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WRITTEN IN THE ALBUM AT ELBINGERODE,
IN THE HARTZ FOREST
hears a rustling o'er the brook, sees far off a swinging bough! 'is He! 'Tis my betrothed Knight!
Lord Falkland, it is Thou !" e springs, she clasps him round the
neck, e sobs a thousand hopes and fears, ir kisses glowing on his cheeks She quenches with her tears.
I STOOD on Brocken's sovran height, and
My friends with rude ungentle words ley scoff and bid me fly to thee! give me shelter in thy breast !
O shield and shelter me ! My Henry, I have given thee much, gave what I can ne'er recall! gave my heart, I gave my peace,
O Heaven! I gave thee all.”
None statelier in the land.
The fairest shall be thine :
Beneath the twinkling stars !”— * The dark ? the dark ? No! not the
dark ! The twinkling stars? How, Henry ?
He pledged his sacred vow !
Strewing flowers before :
Strewing buds and flowers !
And blushing bridal maids."
Woods crowding upon woods, hills over
hills, A surging scene, and only limited By the blue distance. Heavily my way Downward I dragged through fir groves
evermore, Where bright green moss heaves in
sepulchral forms Speckled with sunshine ; and, but sel
dom heard, The sweet bird's song became an hollow
sound : And the breeze, murmuring indivisibly, Preserved its solemn murmur most dis
tinct From many a note of many a waterfall, And the brook's chatter ; 'mid whose
islet-stones The dingy kidling with its tinkling bell Leaped frolicsome, or old romantic goat Sat, his white beard slow waving. I
moved on In low and languid mood : for I had
found That outward forms, the loftiest, still
receive Their finer influence from the Life
within ;Fair cyphers else : fair, but of import
vague Or unconcerning, where the heart not
finds History or prophecy of friend, or child, Or gentle maid, our first and early love, Or father, or the venerable name Of our adored country! O thou Queen, Thou delegated Deity of Earth, O dear, dear England ! how my longing
eye Turned westward, shaping in the steady
clouds Thy sands and high white cliffs !
My native Land ! Filled with the thought of thee this
heart was proud, Yea, mine eye swam with tears : that
all the view From sovran Brocken, woods and woody
bills, Floated away, like a departing dream,
Feeble and dim! Stranger, these im
pulses Blame thou not lightly ; nor will I
profane, With hasty judgment or injurious
doubt, That man's sublimer spirit, who can feel That God is everywhere! the God who
framed Mankind to be one mighty family, Himself our Father, and the World our
ODE TO TRANQUILLITY
To thee I gave my early youth, And left the bark, and blest the stead
fast shore, Ere yet the tempest rose and scared me
with its roar.
And dire Remembrance interlope, To vex the feverish slumbers of the
mind : The bubble floats before, the spectre
clouds, Thou best the thought canst raise, the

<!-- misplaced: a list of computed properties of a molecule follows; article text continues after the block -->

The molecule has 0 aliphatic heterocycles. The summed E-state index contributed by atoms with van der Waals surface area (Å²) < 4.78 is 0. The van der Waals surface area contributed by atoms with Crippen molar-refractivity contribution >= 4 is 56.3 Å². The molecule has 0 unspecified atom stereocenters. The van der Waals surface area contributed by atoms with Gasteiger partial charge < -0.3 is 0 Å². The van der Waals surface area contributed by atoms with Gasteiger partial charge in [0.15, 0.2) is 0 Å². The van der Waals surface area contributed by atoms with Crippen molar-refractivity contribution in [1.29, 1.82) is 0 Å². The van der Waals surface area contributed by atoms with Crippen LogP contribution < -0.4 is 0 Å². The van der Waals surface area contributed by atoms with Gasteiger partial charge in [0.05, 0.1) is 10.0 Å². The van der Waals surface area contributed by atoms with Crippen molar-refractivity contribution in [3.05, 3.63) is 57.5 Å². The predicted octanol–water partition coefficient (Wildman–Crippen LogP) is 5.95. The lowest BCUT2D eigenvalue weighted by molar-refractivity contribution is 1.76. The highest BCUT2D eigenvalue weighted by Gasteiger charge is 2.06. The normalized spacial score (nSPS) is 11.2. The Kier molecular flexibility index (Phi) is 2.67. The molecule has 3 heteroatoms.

heart attune, Light as the busy clouds, calm as the
WELL! If the Bard was weather-wise,
go hence Unroused by winds, that ply a busier
trade Than those which mould you cloud in
lazy flakes, Or the dull sobbing draft, that moans
and rakes Upon the strings of this Æolian
lute, Which better far were mute. For lo ! the New-moon winter-bright! And overspread with phantom light, (With swimming phantom light o'er
spread But rimmed and circled by a silver
thread) I see the old Moon in her lap, foretelling The coming-on of rain and squally
blast, And ob ! that even now the gust were
swelling, And the slant night-shower driving
loud and fast ! Those sounds which oft have raised me.
whilst they awed, And sent my soul abroad, Might now perhaps their wonted impulse
give, Might startle this dull pain, and make it
move and live!
1 This Ode was originally written to William Wordsworth, who was addressed as “Edmund" in the poem when first printed, on the day of Wordsworth's marriage, October 4, 1802. In that copy, the name “Eamund" oceurs at every point where "Lady" is found in the later versions and also where the name “Otway" occurs, in the Seventh stanza ; there is a corresponding difference of the personal pronouns, and some other slight differences of text, the most important of which is in the conclusion, as noted below.
O pure of heart! thou need'st not ask
of me What this strong music in the soul may
be ! What, and wherein it doth exist, This light, this glory, this fair luminous
mist, This beautiful and beauty-making
power. Joy, virtuous Lady! Joy that ne'er
was given, Save to the pure, and in their purest
hour, Life, and Life's effluence, cloud at once
and shower, Joy, Lady! is the spirit and the power, Which wedding Nature to us gives in
dower, A new Earth and new Heaven, Undreamt of by the sensual and the
proudJoy is the sweet voice, Joy the luminous
We in ourselves rejoice! And thence flows all that charms or ear
or sight, All melodies the echoes of that voice, All colors a suffusion from that light.
A grief without a pang, void, dark, and
drear, A stifled, drowsy, unimpassioned grief, Which finds no natural outlet, no re
In word, or sigh, or tearO Lady! in this wan and heartless niood, To other thoughts by yonder throstle
wood, All this long eve, so balmy and serene, Have I been gazing on the western sky,
And its peculiar tint of yellow green ; And still I gaze--and with how blank
an eye ! And those thin clouds above, in flakes
and bars, That give away their motion to the stars : Those stars, that glide behind them or
between, Now sparkling, now bedimmed, but al
ways seen ;
And what can these avail
my breast ?
Though I should gaze for ever
west ; I may not hope from outward forms to
win The passion and the life, whose fountains are within.
IV O Lady! we receive but what we give, And in our life alone does Nature live ; Ours is her wedding-garment, ours her
shroud ! And would we aught behold, of higher
worth, Than that inanimate cold world allowed To the poor loveless ever-anxious crowd, Ah ! from the soul itself must issue
forth A light, a glory, a fair luminous cloud
Enveloping the EarthAnd from the soul itself must there be'